contractors trying to prevent workers' comp fraud

Preventing Workers’ Comp Fraud

Workers’ Compensation fraud is a widespread, expensive problem. The National Insurance Crime Bureau estimates it costs around $7.2 billion per year including employer, employee, provider and third-party administrator fraud. This article focuses on employee fraud prevention.

Employee Fraud Defined

When an employee knowingly makes a false representation of a material fact to obtain workers’ compensation insurance benefits they commit fraud. If a person receives benefits when they are not legally entitled, they’re liable for the overpayment plus interest and workers’ compensation may also order the immediate termination or denial of benefits. However, many fraud cases go undetected, which increases overall costs and premiums.

Fraud Prevention

The best way to minimize employee fraud is through prevention. Follow these tips to help limit your risk and reduce your premiums:

Screen applicants thoroughly – fraud prevention begins with your hiring practices. Your company may want to verify an applicant’s physical condition and their identity and check their criminal record and credit history.

When screening applicants companies need to adhere to civil, state, and federal laws. For instance, in California companies cannot ask potential employees about previous personal injury claims, but they can require a physical examination by a medical professional to evaluate the person’s health.

Many companies understandably want credit reports on applicants when the person will handle finances or work in a security-related position. Businesses must abide by the Fair Credit Reporting Act to obtain this information. This includes providing the potential employee with a clear written standalone document which they sign to grant permission. The person has the right to see the report to review it for incomplete or incorrect information. If your business decides not to hire them based on the information within the report, you must inform them.

Similarly, you must obtain an applicant’s consent before ordering a criminal background check, share the results with them, and provide an opportunity for dispute.

Always seek professional advice from HR or your attorney before making a decision. You have many options if you find a problem on their background check including refusal to hire, job restrictions, increased supervision, or suggesting the applicant applies for another position.

In California, employers may not ask about or consider arrests that did not lead to conviction in their decision. Always review your decision to ensure it meets civil, state, and federal requirements before advising the applicant.

Provide WC training – explain WC to employees, your company’s policy, and the repercussions of fraud. Studies indicate educated employees are less likely to commit fraud when they understand high premiums can cut into employee incentives.

Develop a return-to-work program – let employees know your company will take all measures to get a person back to work as soon as possible. Modify duties whenever possible to reduce the length of claims.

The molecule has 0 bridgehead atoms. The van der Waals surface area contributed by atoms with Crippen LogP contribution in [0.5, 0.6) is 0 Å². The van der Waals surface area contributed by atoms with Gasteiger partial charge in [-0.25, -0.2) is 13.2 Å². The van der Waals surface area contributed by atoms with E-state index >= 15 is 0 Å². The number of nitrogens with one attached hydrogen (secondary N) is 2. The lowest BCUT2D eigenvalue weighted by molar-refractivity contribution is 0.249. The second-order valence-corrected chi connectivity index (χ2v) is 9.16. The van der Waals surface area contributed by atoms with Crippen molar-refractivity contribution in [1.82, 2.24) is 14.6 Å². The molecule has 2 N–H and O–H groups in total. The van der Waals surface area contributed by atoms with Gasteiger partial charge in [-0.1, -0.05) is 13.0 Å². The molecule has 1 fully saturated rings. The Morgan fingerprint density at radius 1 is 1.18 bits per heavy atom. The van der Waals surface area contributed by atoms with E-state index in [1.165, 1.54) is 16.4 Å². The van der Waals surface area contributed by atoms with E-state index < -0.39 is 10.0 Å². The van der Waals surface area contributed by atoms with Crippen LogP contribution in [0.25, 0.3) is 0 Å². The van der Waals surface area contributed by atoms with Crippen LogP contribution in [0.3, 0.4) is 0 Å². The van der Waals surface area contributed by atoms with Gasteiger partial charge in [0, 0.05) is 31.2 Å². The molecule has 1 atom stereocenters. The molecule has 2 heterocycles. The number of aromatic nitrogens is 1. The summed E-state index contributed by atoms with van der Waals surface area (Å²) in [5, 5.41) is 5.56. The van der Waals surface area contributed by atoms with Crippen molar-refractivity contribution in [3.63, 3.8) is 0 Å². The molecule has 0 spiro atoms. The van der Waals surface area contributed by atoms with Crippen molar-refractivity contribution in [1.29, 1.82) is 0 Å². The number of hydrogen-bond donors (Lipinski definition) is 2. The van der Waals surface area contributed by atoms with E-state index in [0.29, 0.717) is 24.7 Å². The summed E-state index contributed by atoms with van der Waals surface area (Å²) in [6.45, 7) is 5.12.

Reinforce company policies – review policies and procedures annually, including workers’ compensation and the implications of fraud. Consistently document incidents, interview witnesses, and investigate all accidents.

Possible Signs of Fraud

Fortunately, most people file legitimate claims. Review the facts carefully before accusing an employee. A false accusation can lead to an employee lawsuit.

Employee fraud falls into four main categories: false claims, exaggerated claims, injuries that occur off the job, and collecting benefits while working. The following may be signs of fraud:

Employee transience – if the employee’s history includes frequent job, provider, or address changes it may indicate an attempt to work the system, especially when they’re difficult to contact.

Multiple WC claims – some people do hurt themselves more often than others, but multiple claims may be a sign something is amiss.

Conflicting or incomplete information – claims without in-depth information or with information that does not support the cause of the injury often indicates you should investigate the claim further. Claims without a witness to the accident are also cause for further investigation.

Claims near employment changes – when employees file a claim after a layoff, termination, strike, or end of season it may indicate further investigation is in order.

Heed the rumors – if rumors of foul play filter through the grapevine, pay attention to them. They are often signs of an invalid claim, so provide a way for employees to report fraud anonymously.

Reporting delay – sometimes employees cannot report an injury immediately, but if they haven’t provided a reasonable explanation it could indicate a fraudulent claim. Also watch for reports filed late on Friday or first thing Monday morning as this may indicate the injury occurred during non-work hours.

Uncooperative employees – employees that refuse medical diagnosis to confirm their injury and workers who refuse a return to work program also merit investigation.

Non-work activities – any recreational activities the worker partakes in that shouldn’t be possible with their injury are definitely worthy of further investigation.

Proper employee screening, continued reinforcement of policies and procedures, and heeding the warning signs of fraud can greatly reduce the occurrence of fraud in the workplace.

If you have any questions or concerns regarding potential workers’ compensation fraud within your business, talk to us. We’re industry experts that can assist you.